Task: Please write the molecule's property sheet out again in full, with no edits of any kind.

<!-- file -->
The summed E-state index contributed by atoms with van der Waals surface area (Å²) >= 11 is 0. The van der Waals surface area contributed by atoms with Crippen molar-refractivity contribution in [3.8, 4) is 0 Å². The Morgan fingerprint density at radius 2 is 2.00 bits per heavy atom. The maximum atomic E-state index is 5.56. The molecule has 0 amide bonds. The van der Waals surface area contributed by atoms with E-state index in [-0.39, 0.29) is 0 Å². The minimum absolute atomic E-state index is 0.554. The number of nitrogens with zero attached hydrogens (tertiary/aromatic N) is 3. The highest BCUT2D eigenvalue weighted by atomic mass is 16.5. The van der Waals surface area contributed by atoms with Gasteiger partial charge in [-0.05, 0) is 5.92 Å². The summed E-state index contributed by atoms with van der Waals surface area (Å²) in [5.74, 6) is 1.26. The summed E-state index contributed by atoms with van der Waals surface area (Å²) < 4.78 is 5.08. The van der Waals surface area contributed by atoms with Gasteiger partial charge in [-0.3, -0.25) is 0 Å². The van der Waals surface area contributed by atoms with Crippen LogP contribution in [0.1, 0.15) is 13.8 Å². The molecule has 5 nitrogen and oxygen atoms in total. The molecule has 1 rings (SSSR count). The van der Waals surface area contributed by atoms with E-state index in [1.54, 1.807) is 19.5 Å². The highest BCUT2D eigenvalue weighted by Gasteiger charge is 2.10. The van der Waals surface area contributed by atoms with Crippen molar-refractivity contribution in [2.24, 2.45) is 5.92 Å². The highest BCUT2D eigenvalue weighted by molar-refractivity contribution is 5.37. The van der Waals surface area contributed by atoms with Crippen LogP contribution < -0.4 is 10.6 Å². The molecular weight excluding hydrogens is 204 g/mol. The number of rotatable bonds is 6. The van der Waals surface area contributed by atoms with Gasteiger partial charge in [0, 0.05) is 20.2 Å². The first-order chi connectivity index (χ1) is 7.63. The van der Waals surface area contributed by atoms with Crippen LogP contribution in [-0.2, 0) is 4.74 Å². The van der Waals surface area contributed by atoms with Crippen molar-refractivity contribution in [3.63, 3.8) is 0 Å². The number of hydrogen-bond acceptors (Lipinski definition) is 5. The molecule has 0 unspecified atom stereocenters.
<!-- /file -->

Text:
The summed E-state index contributed by atoms with van der Waals surface area (Å²) >= 11 is 0. The van der Waals surface area contributed by atoms with Crippen molar-refractivity contribution in [3.8, 4) is 0 Å². The Morgan fingerprint density at radius 2 is 2.00 bits per heavy atom. The maximum atomic E-state index is 5.56. The molecule has 0 amide bonds. The van der Waals surface area contributed by atoms with E-state index in [-0.39, 0.29) is 0 Å². The minimum absolute atomic E-state index is 0.554. The number of nitrogens with zero attached hydrogens (tertiary/aromatic N) is 3. The highest BCUT2D eigenvalue weighted by atomic mass is 16.5. The van der Waals surface area contributed by atoms with Gasteiger partial charge in [-0.05, 0) is 5.92 Å². The summed E-state index contributed by atoms with van der Waals surface area (Å²) in [5.74, 6) is 1.26. The summed E-state index contributed by atoms with van der Waals surface area (Å²) < 4.78 is 5.08. The van der Waals surface area contributed by atoms with Gasteiger partial charge in [-0.3, -0.25) is 0 Å². The van der Waals surface area contributed by atoms with Crippen LogP contribution in [0.1, 0.15) is 13.8 Å². The molecule has 5 nitrogen and oxygen atoms in total. The molecule has 1 rings (SSSR count). The van der Waals surface area contributed by atoms with E-state index in [1.54, 1.807) is 19.5 Å². The highest BCUT2D eigenvalue weighted by Gasteiger charge is 2.10. The van der Waals surface area contributed by atoms with Crippen molar-refractivity contribution in [2.24, 2.45) is 5.92 Å². The highest BCUT2D eigenvalue weighted by molar-refractivity contribution is 5.37. The van der Waals surface area contributed by atoms with Crippen LogP contribution < -0.4 is 10.6 Å². The molecular weight excluding hydrogens is 204 g/mol. The number of rotatable bonds is 6. The van der Waals surface area contributed by atoms with Gasteiger partial charge in [0, 0.05) is 20.2 Å². The first-order chi connectivity index (χ1) is 7.63. The van der Waals surface area contributed by atoms with Crippen LogP contribution in [-0.2, 0) is 4.74 Å². The van der Waals surface area contributed by atoms with Crippen molar-refractivity contribution in [3.63, 3.8) is 0 Å². The number of hydrogen-bond acceptors (Lipinski definition) is 5. The molecule has 0 unspecified atom stereocenters.